Ever since I was introduced to Ulam's Spiral in May, the Riemann Hypothesis, a problem that fascinated me (but which I had decided was too hard to bother with), has had me in its grip. Perhaps it was the confidence I gained after working on the congruent number problem with another professor that made me realize if I really wanted to, undergratuate or not, I can learn what I need to and have some fun. So that's what I've been doing.
My work on the Riemann Hypothesis has come in many growth spurts. Each time, it's felt like I am getting closer and closer. The original exploration came from a unique choice I made in how to represent the sum, that later an attempt to understand it geometrically (in images that could be explained to a classroom) led to another interesting connection. At the beginning of this month, I had a conjecture, based on some of the data I had gathered, but it wasn't solid enough.
The term has been very busy, so both the RH and my other explorations have only come out now and then - usually when I have an idea that I simply cannot ignore. Last night - or should I say this morning - was one of those times.
Prior to this, I had been exploring some of the properties or composite expansions that naturally cropped up in the unique way I had written the zeta function. I noticed that there were certain types of series that could be written to span all the numbers - much like the proof of Euler's infinite product series.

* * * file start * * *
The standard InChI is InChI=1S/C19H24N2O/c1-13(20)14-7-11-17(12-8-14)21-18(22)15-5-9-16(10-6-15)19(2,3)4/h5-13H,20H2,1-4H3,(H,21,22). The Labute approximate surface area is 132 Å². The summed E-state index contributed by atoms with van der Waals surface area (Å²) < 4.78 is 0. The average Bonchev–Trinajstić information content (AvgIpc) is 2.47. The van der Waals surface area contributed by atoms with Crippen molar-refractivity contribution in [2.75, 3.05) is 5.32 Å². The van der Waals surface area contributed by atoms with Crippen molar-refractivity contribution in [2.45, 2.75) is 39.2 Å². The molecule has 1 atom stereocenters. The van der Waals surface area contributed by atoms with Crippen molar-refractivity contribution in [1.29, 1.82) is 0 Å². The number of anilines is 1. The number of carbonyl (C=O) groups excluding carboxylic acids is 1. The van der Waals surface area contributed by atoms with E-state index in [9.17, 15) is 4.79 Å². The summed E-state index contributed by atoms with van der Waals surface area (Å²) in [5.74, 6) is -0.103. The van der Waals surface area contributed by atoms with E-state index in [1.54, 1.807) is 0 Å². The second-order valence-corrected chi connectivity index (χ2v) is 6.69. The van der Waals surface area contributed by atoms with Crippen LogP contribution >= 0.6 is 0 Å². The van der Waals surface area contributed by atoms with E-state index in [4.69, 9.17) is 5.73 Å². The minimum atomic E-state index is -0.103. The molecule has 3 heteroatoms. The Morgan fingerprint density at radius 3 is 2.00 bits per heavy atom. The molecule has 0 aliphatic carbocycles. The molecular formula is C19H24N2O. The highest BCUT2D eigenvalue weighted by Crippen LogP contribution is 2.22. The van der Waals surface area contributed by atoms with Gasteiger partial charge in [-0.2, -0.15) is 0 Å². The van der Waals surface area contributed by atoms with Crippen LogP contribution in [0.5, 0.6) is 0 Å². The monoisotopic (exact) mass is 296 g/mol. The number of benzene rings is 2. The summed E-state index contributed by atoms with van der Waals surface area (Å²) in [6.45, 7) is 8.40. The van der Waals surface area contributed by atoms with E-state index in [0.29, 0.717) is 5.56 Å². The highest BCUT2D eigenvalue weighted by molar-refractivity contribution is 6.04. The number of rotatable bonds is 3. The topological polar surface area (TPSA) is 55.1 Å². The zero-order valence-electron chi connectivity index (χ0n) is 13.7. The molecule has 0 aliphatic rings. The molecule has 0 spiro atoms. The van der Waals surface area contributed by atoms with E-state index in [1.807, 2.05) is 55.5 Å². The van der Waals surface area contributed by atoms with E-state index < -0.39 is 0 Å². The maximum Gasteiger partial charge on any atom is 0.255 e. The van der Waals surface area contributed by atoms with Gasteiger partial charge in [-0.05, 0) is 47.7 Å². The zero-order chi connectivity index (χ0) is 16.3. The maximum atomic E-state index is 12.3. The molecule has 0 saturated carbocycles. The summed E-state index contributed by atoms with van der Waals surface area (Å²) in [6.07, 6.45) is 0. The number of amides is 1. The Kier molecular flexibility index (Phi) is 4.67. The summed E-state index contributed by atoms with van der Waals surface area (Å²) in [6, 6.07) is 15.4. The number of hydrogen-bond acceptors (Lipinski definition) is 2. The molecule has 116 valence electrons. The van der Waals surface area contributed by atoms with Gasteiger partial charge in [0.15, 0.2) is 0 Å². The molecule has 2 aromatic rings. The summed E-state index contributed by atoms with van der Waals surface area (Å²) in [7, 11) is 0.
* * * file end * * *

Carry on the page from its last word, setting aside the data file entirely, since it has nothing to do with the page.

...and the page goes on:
It was 1:30am, and the idea came to me like a dream. For a while I did math in my sleep, then I realized I was awake, and the moment was now. Long story short, by 6am I had an outline for how to turn that idea into a proof, and have been exploring it on and off today, in between study sessions for my courses. I had a chance to run my reasoning by a professor who was familiar with series analysis, and he encouraged me to follow up on it.
This is very exciting! However, I can't be sure that the correct series can be found easily (if at all). I have some rigorous (and careful) expansions to do, some trial and modification, and perhaps some more surprises from intuition, but regardless of where this goes, there's no doubt it's going to be fun.
And, I must add, it's keeping my trigonometry and algebra skills sharp!